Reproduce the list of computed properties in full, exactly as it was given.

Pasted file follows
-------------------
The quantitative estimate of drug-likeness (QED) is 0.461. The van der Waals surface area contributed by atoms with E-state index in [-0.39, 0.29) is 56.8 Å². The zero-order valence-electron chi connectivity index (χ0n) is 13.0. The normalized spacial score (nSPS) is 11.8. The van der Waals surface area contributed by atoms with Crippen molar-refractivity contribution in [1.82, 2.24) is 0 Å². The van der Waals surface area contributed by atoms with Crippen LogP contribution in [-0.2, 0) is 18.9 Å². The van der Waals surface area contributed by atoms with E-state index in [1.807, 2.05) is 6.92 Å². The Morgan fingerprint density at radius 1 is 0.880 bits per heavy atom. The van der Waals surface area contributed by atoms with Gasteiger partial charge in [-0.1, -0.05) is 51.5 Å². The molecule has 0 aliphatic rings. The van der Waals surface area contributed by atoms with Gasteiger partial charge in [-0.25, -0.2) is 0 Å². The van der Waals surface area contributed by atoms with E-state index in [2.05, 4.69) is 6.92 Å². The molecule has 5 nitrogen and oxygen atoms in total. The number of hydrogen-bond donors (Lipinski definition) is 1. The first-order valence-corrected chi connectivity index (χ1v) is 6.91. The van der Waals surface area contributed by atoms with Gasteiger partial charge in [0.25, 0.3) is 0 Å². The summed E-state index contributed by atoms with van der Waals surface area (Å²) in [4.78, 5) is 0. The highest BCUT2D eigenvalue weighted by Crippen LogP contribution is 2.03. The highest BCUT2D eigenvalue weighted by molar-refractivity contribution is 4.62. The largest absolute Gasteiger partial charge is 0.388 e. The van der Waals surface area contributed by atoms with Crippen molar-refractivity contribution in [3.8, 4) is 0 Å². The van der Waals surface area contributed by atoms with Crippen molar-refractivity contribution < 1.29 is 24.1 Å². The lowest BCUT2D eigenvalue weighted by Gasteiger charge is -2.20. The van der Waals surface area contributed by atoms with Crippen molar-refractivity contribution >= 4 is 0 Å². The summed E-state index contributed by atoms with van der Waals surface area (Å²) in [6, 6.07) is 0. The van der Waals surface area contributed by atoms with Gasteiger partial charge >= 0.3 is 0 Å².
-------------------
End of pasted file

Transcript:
The quantitative estimate of drug-likeness (QED) is 0.461. The van der Waals surface area contributed by atoms with E-state index in [-0.39, 0.29) is 56.8 Å². The zero-order valence-electron chi connectivity index (χ0n) is 13.0. The normalized spacial score (nSPS) is 11.8. The van der Waals surface area contributed by atoms with Crippen molar-refractivity contribution in [1.82, 2.24) is 0 Å². The van der Waals surface area contributed by atoms with Crippen LogP contribution in [-0.2, 0) is 18.9 Å². The van der Waals surface area contributed by atoms with E-state index in [1.807, 2.05) is 6.92 Å². The Morgan fingerprint density at radius 1 is 0.880 bits per heavy atom. The van der Waals surface area contributed by atoms with Gasteiger partial charge in [-0.1, -0.05) is 51.5 Å². The molecule has 0 aliphatic rings. The van der Waals surface area contributed by atoms with Gasteiger partial charge in [-0.25, -0.2) is 0 Å². The van der Waals surface area contributed by atoms with E-state index in [2.05, 4.69) is 6.92 Å². The molecule has 5 nitrogen and oxygen atoms in total. The number of hydrogen-bond donors (Lipinski definition) is 1. The first-order valence-corrected chi connectivity index (χ1v) is 6.91. The van der Waals surface area contributed by atoms with Gasteiger partial charge in [0.25, 0.3) is 0 Å². The summed E-state index contributed by atoms with van der Waals surface area (Å²) in [4.78, 5) is 0. The highest BCUT2D eigenvalue weighted by Crippen LogP contribution is 2.03. The highest BCUT2D eigenvalue weighted by molar-refractivity contribution is 4.62. The largest absolute Gasteiger partial charge is 0.388 e. The van der Waals surface area contributed by atoms with Crippen molar-refractivity contribution in [3.8, 4) is 0 Å². The van der Waals surface area contributed by atoms with Crippen molar-refractivity contribution < 1.29 is 24.1 Å². The lowest BCUT2D eigenvalue weighted by Gasteiger charge is -2.20. The van der Waals surface area contributed by atoms with Crippen molar-refractivity contribution >= 4 is 0 Å². The summed E-state index contributed by atoms with van der Waals surface area (Å²) in [6, 6.07) is 0. The van der Waals surface area contributed by atoms with Gasteiger partial charge >= 0.3 is 0 Å².